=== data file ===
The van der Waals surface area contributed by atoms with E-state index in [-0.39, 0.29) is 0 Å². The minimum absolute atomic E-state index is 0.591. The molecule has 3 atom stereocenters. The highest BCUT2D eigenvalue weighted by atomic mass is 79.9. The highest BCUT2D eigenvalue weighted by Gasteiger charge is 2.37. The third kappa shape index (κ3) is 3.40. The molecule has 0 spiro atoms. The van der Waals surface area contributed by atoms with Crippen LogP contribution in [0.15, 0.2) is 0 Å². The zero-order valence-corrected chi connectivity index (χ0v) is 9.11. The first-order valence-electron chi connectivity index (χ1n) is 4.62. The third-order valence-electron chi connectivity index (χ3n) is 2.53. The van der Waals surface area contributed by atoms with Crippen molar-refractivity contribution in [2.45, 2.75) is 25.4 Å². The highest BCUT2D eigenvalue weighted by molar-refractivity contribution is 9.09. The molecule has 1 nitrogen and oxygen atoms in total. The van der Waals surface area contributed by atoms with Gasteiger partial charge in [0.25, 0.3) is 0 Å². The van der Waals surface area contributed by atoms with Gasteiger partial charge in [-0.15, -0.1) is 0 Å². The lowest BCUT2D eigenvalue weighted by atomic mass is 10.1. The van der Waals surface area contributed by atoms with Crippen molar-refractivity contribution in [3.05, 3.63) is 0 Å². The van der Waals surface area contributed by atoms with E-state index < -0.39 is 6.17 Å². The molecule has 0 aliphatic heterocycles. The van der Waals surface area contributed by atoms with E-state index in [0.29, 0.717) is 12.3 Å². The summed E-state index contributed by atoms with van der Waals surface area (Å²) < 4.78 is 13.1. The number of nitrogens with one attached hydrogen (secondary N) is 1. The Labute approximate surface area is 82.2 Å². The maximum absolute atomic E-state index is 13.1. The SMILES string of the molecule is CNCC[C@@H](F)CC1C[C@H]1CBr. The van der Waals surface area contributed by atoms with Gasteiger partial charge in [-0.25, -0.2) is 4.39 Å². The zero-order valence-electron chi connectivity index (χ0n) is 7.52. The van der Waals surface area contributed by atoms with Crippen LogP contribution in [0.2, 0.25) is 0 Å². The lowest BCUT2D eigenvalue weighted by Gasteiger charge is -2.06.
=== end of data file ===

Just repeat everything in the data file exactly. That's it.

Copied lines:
The van der Waals surface area contributed by atoms with E-state index in [-0.39, 0.29) is 0 Å². The minimum absolute atomic E-state index is 0.591. The molecule has 3 atom stereocenters. The highest BCUT2D eigenvalue weighted by atomic mass is 79.9. The highest BCUT2D eigenvalue weighted by Gasteiger charge is 2.37. The third kappa shape index (κ3) is 3.40. The molecule has 0 spiro atoms. The van der Waals surface area contributed by atoms with Crippen LogP contribution in [0.15, 0.2) is 0 Å². The zero-order valence-corrected chi connectivity index (χ0v) is 9.11. The first-order valence-electron chi connectivity index (χ1n) is 4.62. The third-order valence-electron chi connectivity index (χ3n) is 2.53. The van der Waals surface area contributed by atoms with Crippen molar-refractivity contribution in [2.45, 2.75) is 25.4 Å². The highest BCUT2D eigenvalue weighted by molar-refractivity contribution is 9.09. The molecule has 1 nitrogen and oxygen atoms in total. The van der Waals surface area contributed by atoms with Gasteiger partial charge in [0.25, 0.3) is 0 Å². The van der Waals surface area contributed by atoms with Gasteiger partial charge in [-0.15, -0.1) is 0 Å². The lowest BCUT2D eigenvalue weighted by atomic mass is 10.1. The van der Waals surface area contributed by atoms with Crippen molar-refractivity contribution in [3.05, 3.63) is 0 Å². The van der Waals surface area contributed by atoms with E-state index < -0.39 is 6.17 Å². The molecule has 0 aliphatic heterocycles. The van der Waals surface area contributed by atoms with E-state index in [0.29, 0.717) is 12.3 Å². The summed E-state index contributed by atoms with van der Waals surface area (Å²) < 4.78 is 13.1. The number of nitrogens with one attached hydrogen (secondary N) is 1. The Labute approximate surface area is 82.2 Å². The maximum absolute atomic E-state index is 13.1. The SMILES string of the molecule is CNCC[C@@H](F)CC1C[C@H]1CBr. The van der Waals surface area contributed by atoms with Gasteiger partial charge in [-0.25, -0.2) is 4.39 Å². The zero-order valence-electron chi connectivity index (χ0n) is 7.52. The van der Waals surface area contributed by atoms with Crippen LogP contribution in [0.2, 0.25) is 0 Å². The lowest BCUT2D eigenvalue weighted by Gasteiger charge is -2.06.